February is designated nationally as African American/Black History Month. During this time, the country acknowledges, commemorates and celebrates the contributions of Black people that have made our society and the world a better place.
In recognition of this month of celebration, I will provide brief articles about the contributions of African Americans to the field of criminal justice.
I will attempt to highlight the achievements, acts of bravery, selflessness and courage exhibited by some African Americans as law enforcement professionals and illustrate how their examples have opened the gates of inclusion and opportunity for all.
I want to start from a local perspective and talk about a group of 12 Black police officers who worked for the city of St. Petersburg Police Department in the 1960’s. They are known as The Courageous 12.
In the 60’s, the St. Petersburg Police Department practiced the policies and beliefs of the south: separate and not equal. Black police were not able to patrol or answer calls in “white” areas of the city. They were not allowed to write traffic tickets to white motorists or arrest white citizens for violations of the law.
Black Police were not able to patrol ‘white areas’ of the city. They were not allowed to answer calls in ‘white areas’. Not allowed to write traffic tickets to white motorist or make arrest of white citizens taken into custody for violations of the law. Black officers worked walking beats in the “black” areas of the city. They were often in teams in two, but sometimes worked alone.
White police officers were allowed to work all areas of the city, respond to any calls, drive department police cars to calls, write any motorist a traffic ticket and arrests any citizen suspected of committing a crime – regardless of race.
A group of black officers decided to fight these unjust policies.
The original group was larger than 12. Their fight started by meeting with the police chief, Harold Smith, until he refused to meet with them anymore. Nothing was changing, and the group was confronted with the decision to continue to be mistreated or fight.
One officer, Freddie Crawford, suggested that the group sue the city. After discussion, it was decided to put to the decision to a vote. Several members of group withdrew, but the remaining group voted unanimously to sue. They came to be known as The Courageous 12. They were: Leon Jackson, Adam Baker, Freddie Crawford, Raymond DeLoach, Charles Holland, Robert Keys, Primus Killen, James King, Johnnie B. Lewis, Horace Nero, Jerry Styles and Nathaniel Wooten.
The group of men committed to this action with full knowledge that they put themselves, their families, their livelihoods and reputations at stake.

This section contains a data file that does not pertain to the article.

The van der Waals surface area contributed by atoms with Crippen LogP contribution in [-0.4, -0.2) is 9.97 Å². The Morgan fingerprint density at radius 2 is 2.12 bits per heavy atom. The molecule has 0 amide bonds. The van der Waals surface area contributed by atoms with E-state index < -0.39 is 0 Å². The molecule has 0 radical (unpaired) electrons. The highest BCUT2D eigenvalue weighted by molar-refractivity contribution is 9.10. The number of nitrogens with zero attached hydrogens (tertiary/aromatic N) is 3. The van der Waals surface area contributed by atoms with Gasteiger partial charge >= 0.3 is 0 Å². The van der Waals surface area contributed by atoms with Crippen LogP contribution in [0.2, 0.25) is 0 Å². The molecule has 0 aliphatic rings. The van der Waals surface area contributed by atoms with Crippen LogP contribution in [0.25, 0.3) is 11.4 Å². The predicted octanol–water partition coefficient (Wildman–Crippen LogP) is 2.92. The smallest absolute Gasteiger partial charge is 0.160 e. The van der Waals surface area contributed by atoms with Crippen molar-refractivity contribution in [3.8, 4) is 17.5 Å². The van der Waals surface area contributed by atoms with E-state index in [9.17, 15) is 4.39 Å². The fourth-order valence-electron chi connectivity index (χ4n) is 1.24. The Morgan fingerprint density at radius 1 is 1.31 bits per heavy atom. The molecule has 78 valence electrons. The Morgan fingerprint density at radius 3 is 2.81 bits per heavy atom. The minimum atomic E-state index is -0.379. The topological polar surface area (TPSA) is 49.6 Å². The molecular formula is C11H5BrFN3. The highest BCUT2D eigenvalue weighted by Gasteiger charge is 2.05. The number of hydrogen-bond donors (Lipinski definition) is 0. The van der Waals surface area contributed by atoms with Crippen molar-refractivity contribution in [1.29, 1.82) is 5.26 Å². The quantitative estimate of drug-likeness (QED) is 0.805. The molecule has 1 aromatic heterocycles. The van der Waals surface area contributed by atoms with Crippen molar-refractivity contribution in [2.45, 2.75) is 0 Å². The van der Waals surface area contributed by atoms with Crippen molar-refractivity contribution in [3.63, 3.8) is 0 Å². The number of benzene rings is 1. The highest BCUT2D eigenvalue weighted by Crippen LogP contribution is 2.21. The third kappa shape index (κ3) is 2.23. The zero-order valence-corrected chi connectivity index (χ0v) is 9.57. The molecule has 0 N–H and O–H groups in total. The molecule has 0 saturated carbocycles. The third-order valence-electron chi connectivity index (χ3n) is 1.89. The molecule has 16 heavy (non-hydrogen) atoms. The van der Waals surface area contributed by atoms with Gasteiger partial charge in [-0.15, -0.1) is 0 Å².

The group contacted a local lawyer named James Sanderlin to handle the suit. He warned them of the dangerous course they were embarking upon and of the very real consequences. They proceeded with the suit.
On May 11, 1965, they officially filed the lawsuit in Federal Court in Tampa. This action did not sit well with some white officers at the department. Many would not talk to them, some refused to work with them, and others were more overt in their dissatisfaction with the group’s actions, going as far as to say that they would not respond to black officers in distress while on patrol. Some went as far to call them racial epithets to their face and spray paint the same on their lockers. For these black officers, it was not a personal attack against white police officers. It was their fight to be treated and accepted as “full” police by the department and the community they took oaths to serve and protect. In their limited and marginalized capacity, they were not viewed as “full” police officers.
The original suit was lost in court. The lawsuit was re-submitted upon appeal after the group attained the assistance of NAACP. On August 1, 1968, the appeal was successful and the lawsuit was upheld. The result was the full integration and inclusion of Black officers in the department, including the ability to be promoted and transferred to various departments within the agency.
The action of these 12 men had a nationwide impact. Black police officers across the country followed the same path and won lawsuits granting them the ability to be “full” police officers.
These actions have been transformative with the St. Petersburg Police Department. In fact, the department is currently under leadership of its second black police chief, Anthony Holloway.
The actions of the Courageous 12 have mostly been forgotten or pushed aside by the city’s younger generations. Their actions have been revisited with the opening of the new St. Petersburg Police Station and the ongoing debate of the establishment of a monument befitting these men.
I have had the honor of meeting six of these men. But at the time, I had no idea of how their actions enabled me to have 25-year career in law enforcement.
Leon Jackson is lone surviving member of the 12. His wish is that the actions of Courageous 12 never be forgotten.
In this month of celebration and remembrance, let us not forget the actions of 12 courageous men who impacted countless numbers of professional law enforcement officers across this country and beyond.
Information for the article was taken from the article, Faces of Courage: The Courageous 12 by Frank Drouzas, a St. Petetsburg Times staff writer.